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“Up at the Mic”

"Poetry Out Loud" and "Louder than a Bomb" are two poetry competitions featured at West.

Third-place+winner%2C+sophomore+Alex+Patterson+performs+in+the+%22Poetry+Out+Loud%22+audition.
Third-place winner, sophomore Alex Patterson performs in the

Third-place winner, sophomore Alex Patterson performs in the "Poetry Out Loud" audition.

Third-place winner, sophomore Alex Patterson performs in the "Poetry Out Loud" audition.

Lindsey Shirley, Writer

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“Poetry Out Loud” and “Louder Than a Bomb” are two poetry competitions that West participates in. Poetry Out Loud is focused on performing memorized readings of a select group of well-known writers, while Louder Than a Bomb emphasizes a participant’s own creativity in language and performance with slam poetry and spoken word.

As defined by Mrs. Lawler, West Poetry Out Loud sponsor, spoken word can be defined as “poetry that is written by the performer…probably edgier than what you’d find in Poetry Out Loud’s anthology.” Spoken word is generally depicted with slam poetry.

Poetry Out Loud is a performance based competition of poetry from writers among many different centuries.

“Poetry Out Loud competition [is] sponsored by the National Endowment of the Arts, and the purpose of it is to get classical poetry and poetry that has literary merit back into the classroom and to get kids interested in it,” said Lawler.

 

Schools that participate in Poetry Out Loud hold their own school-wide contest, in which the winner of that competition gets to compete in the regional round of Poetry Out Loud. The student that then places first in the regional competition, goes to perform at the state contest. Finally, if they are successful, are invited to travel to Washington, D.C. to compete in the esteemed national competition.

 

This year, West’s Poetry Out Loud competition has concluded with junior Belated Turner in first place, senior Eian Wright as runner up, and sophomore Alex Patterson in third place.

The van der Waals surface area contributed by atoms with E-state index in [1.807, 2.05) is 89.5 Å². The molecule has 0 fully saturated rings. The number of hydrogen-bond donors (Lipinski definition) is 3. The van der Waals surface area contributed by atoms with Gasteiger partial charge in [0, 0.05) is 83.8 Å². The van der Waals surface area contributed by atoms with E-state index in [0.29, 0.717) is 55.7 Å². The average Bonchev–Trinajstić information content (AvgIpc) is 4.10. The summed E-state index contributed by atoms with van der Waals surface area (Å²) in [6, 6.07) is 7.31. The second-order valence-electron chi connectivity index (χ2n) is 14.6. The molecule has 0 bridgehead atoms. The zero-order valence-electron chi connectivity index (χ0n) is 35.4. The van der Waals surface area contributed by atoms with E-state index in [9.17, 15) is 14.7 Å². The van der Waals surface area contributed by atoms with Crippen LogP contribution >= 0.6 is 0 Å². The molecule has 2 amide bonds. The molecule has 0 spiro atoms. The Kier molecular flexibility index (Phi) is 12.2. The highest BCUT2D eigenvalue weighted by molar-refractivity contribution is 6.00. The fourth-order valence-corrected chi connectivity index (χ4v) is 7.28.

On speaking about how his interest was sparked in the competition, Wright said, “The first time I did Poetry Out Loud was last year. There was a poem on there that I really liked. (Battle Hymn of the Republic) So I decided I wanted to perform that…I went ahead and did Poetry Out Loud that year.”

 

“When I was younger I liked to write all the time, and first it was just music, and then as I got older, I started reading, and then I found poetry.” First-place winner Turner said. “My English teachers would tell me you should try [performing poetry].”  

Poetry performances can cause poems to be interpreted differently than they would be if read silently, as they can feature a diversity in emotion, tone, and audience.

“ When you read poetry silently […] you don’t really get the meaning,” Turner said, “but when you read it out loud, you get to put all the feeling [into the poem] and actually live the poem.”

Maleah Zumalt, an enthusiastic freshman who participated in this year’s Poetry Out Loud competition said, “[When] reading [poetry] out loud, you have to say what the words mean and interpret the words like the author intended.”

“You can’t share [poetry] effectively if you can’t understand what it means.” Lawler said.

“When you read poetry out loud, it becomes something you’re sharing with others, so it increases the amount of people that are interpreting it,” Wright said. “Because poetry is meant to be shared. It’s not meant to be written down.”

 

Performances of poetry is also an effective outlet for those to express themselves and improve on public speaking.

“I think learning to perform poetry has really helped me [learn] how to speak with emphasis.” Wright said, “It’s allowed me to figure out what my range of voice is and how to not be monotone.”

“I think…[this poetry is] still relevant because it’s a way for people to just get their emotions out.” Turner said. The many forms of poetry can undoubtedly provide a cathartic, relieving effect for both the writer and reader.

 

In addition to Poetry Out Loud’s format of poetry and performance, competitions such as the up-and-coming “Louder than a Bomb” serve as an outlet for the performer to also deliver their own message through spoken word. West is currently holding auditions for this competition on February 1.

“Louder than a Bomb” Poster

Poetry competitions like Poetry Out Loud and Louder Than a Bomb have created an opportunity for students to perform poems that speak to them and voice the message they want to share with others, but don’t know how.

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“Up at the Mic”